2
$\begingroup$

So I was thinking of brakes in a car the other day. When brakes are applied, the forward force is converted to heat in the brake disks. When brakes are cool (at the beginning) they have the ability to absorb a lot of heat and have more braking power. But as the brakes heat up, their ability to absorb more heat should decrease and in turn the braking force also decreases.

So, does this mean that the coefficient of friction decreases with temperature? If so, how does this work microscopically? Normally the coefficient of friction is a measure of how smooth or rough the two surfaces are, how would heat factor in?

$\endgroup$
0
$\begingroup$

Well,in short,yes.

Though this variation is largely material dependent, with change in temperature, the internal mechanism causing friction (old or modern mechanism) varies.So value of coefficient of friction changes.

Generally,this value decreases with increase in temperature.

Going with the modern mechanism,with increase in temperature, the intermolecular forces between surfaces decrease. This is similar to the fact that with increase in temperature a solid melts and a liquid vaporises.Hence friction decreases.


P.S. I am assuming that you know the mechanism of friction because the way you described phenomenon is remarkable. In case,you need more detailed explanation comment below.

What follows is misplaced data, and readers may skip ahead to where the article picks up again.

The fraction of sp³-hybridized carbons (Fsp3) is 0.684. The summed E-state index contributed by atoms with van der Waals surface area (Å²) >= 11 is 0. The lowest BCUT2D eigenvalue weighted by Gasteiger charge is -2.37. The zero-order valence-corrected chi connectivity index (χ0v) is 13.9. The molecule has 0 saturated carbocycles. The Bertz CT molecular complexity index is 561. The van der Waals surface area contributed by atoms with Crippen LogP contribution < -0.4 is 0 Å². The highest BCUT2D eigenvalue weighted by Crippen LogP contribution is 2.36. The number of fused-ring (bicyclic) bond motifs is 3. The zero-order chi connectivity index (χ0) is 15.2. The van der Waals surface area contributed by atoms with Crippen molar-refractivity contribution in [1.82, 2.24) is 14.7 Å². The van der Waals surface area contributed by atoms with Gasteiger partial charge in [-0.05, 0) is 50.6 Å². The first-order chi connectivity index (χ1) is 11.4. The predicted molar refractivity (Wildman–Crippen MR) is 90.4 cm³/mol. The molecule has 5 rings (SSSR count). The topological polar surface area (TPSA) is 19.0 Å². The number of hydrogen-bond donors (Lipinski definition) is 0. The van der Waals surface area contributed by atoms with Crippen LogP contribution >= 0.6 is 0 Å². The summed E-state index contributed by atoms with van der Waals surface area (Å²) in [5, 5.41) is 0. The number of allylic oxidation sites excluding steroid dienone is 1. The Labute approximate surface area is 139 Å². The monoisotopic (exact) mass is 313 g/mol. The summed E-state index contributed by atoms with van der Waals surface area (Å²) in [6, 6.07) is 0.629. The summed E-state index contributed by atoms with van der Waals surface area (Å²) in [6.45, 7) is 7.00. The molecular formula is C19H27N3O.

| cite | improve this answer | |
$\endgroup$
0
$\begingroup$

As stated in the answer provided earlier, in general it is the case that a higher temperature of the brakes comes with lower coefficient of friction.

This loss of coefficient of friction is known as 'brake fading'.

Brake fading is very dangerous of course. Say a car has completed a lap, on a circuit that is hard on the brakes, and the driver is approachng the same corner again, with the same velocity as in the first lap. Now the brakes no longer have the same braking power.

However, it is not the case that every material will display brake fading. Materials have been developed that retain a high coefficient of friction when they are red hot. These materials are used in racing.

I remember seeing a demonstration of that in a television program.
A powerful car was outfitted with brake pads and brake disks made of such a very expensive material. A racing driver took the car for a number of laps, all the time braking as agressively as safely possible. With the brakes very hot the car came back to the camera, and the camera swooped in on one of the wheels to show the brake disk glowing red hot. The driver confirmed the brakes had not displayed any noticable brake fading.

| cite | improve this answer | |
$\endgroup$

Your Answer

By clicking “Post Your Answer”, you agree to our terms of service, privacy policy and cookie policy

Not the answer you're looking for? Browse other questions tagged or ask your own question.